Alligator Hunt License and Permits

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Review the alligator trapping license, statewide harvest permit permit application process and fee information on the Statewide Alligator Harvest Permit information page.

A hunting license is not required.

Permit holders may have alligator trapping agents assist, while in the permit holder's presence and on the same boat. Agents unless other wise exempt must have a license. Agent’s licenses are $52 for residents and nonresidents and may be purchased anywhere recreational hunting and fishing licenses are sold. An alligator trapping agent license is not required for a child under 16 years of age taking alligators under an alligator harvest program implemented by commission rule. A child under 16 years of age is required to be accompied by a licensed Alligator Trapper.

Note:  If you have a valid Alligator Trapping License, you do not need to purchase an Agent's License to assist a permitted alligator trapper in his/her presence and on the same boat.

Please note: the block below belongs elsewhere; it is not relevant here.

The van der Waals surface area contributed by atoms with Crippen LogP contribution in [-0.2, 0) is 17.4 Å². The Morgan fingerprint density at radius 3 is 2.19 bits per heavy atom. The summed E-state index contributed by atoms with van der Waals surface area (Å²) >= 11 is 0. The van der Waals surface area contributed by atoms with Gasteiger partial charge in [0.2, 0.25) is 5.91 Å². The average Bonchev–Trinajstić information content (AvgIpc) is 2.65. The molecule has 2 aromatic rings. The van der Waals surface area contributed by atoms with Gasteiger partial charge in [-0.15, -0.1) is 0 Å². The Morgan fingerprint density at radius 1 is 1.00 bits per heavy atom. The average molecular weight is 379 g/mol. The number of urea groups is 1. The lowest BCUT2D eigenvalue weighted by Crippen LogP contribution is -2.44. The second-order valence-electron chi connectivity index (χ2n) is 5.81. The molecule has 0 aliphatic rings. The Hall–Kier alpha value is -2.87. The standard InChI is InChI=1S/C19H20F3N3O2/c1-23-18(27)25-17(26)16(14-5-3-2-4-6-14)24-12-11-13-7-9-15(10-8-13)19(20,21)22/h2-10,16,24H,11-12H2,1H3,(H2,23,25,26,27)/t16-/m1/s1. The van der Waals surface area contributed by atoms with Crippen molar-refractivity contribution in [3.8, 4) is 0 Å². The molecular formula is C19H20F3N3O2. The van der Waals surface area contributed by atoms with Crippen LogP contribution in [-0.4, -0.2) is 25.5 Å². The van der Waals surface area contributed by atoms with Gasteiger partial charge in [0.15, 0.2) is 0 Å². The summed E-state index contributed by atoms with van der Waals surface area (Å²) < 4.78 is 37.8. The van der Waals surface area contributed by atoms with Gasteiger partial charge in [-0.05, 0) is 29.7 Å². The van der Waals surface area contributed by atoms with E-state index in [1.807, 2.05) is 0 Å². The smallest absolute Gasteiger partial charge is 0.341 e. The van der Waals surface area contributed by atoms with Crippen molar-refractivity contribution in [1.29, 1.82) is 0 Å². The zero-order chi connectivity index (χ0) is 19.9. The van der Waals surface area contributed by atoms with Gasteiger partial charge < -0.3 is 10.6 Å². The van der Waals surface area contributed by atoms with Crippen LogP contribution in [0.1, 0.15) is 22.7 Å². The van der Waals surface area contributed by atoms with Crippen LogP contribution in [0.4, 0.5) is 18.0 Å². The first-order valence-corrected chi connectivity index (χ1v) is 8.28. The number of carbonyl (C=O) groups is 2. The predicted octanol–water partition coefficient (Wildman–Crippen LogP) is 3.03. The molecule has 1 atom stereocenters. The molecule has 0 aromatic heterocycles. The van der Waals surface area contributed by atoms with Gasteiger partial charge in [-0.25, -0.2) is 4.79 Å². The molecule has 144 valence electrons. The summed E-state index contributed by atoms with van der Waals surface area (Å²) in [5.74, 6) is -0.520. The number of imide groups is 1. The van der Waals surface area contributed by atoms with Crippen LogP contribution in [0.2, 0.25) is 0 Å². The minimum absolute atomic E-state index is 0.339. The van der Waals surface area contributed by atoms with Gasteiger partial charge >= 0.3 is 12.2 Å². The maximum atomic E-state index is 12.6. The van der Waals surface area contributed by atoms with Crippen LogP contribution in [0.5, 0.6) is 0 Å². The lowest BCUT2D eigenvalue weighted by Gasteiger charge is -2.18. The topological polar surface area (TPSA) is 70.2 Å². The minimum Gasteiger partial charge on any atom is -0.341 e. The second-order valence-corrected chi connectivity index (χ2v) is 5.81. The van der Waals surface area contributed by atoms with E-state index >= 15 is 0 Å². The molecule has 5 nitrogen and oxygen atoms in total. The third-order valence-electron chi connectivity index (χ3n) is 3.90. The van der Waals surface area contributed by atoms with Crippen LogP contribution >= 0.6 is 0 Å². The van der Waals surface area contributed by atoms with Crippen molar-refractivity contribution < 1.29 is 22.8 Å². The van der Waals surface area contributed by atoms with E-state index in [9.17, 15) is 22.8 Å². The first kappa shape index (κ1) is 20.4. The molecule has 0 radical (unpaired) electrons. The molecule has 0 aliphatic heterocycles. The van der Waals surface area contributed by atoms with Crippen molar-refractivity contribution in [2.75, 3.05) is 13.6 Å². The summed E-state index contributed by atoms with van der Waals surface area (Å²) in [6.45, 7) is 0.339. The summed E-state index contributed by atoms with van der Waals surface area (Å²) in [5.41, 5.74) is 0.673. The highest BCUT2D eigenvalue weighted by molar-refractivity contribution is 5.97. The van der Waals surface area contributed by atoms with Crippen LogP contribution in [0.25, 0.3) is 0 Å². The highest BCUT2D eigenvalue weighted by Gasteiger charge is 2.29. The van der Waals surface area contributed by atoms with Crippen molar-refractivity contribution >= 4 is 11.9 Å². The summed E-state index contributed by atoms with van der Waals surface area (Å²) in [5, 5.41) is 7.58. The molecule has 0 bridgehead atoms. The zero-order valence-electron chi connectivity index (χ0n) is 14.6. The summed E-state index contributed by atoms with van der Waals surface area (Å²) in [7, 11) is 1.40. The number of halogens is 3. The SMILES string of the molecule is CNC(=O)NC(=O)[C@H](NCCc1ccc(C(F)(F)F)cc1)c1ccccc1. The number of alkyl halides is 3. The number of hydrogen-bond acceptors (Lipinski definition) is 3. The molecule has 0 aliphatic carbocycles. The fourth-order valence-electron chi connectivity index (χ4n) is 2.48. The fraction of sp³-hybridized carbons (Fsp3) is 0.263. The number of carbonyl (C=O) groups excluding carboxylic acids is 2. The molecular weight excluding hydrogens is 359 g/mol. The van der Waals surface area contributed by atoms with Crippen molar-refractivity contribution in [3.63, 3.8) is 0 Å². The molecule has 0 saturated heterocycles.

Unlicensed persons can ride in the boat if they do not participate in the activities that involve the take of an alligator. 

Boating restrictions are regulated by local or regional governments, and information on those restrictions can be provided only by those entities.  WMA regulations apply when hunting with WMAs. People who receive a county-wide alligator harvest permit can hunt on any area they can legally access in the specified county, but cannot hunt on other harvest units that have their own quota and permit requirements.  Alligator trapping is also prohibited in other places, such as State Parks and within incorporated areas.

Guides who are licensed alligator trappers or agents can help permit holders with their alligator hunt.  Outfitters and guides can be found on We do not endorse or make any claims to the legitimacy of the vendors listed.  There is no FWC licensing requirements for guides; however, USCG Captain Licenses may be required in some areas.

For official regulations and information on the seasons, methods, and fees, refer to the“2016 Alligator Harvest Training & Orientation Manual”.  You will find the answers to many questions in this manual. 

More information: 

FWC Facts:
Pyrodinium bahamense, an HAB organism that blooms each summer in Tampa Bay and Indian River Lagoon, chemically lights up to glow in the dark. This is called bioluminescence.

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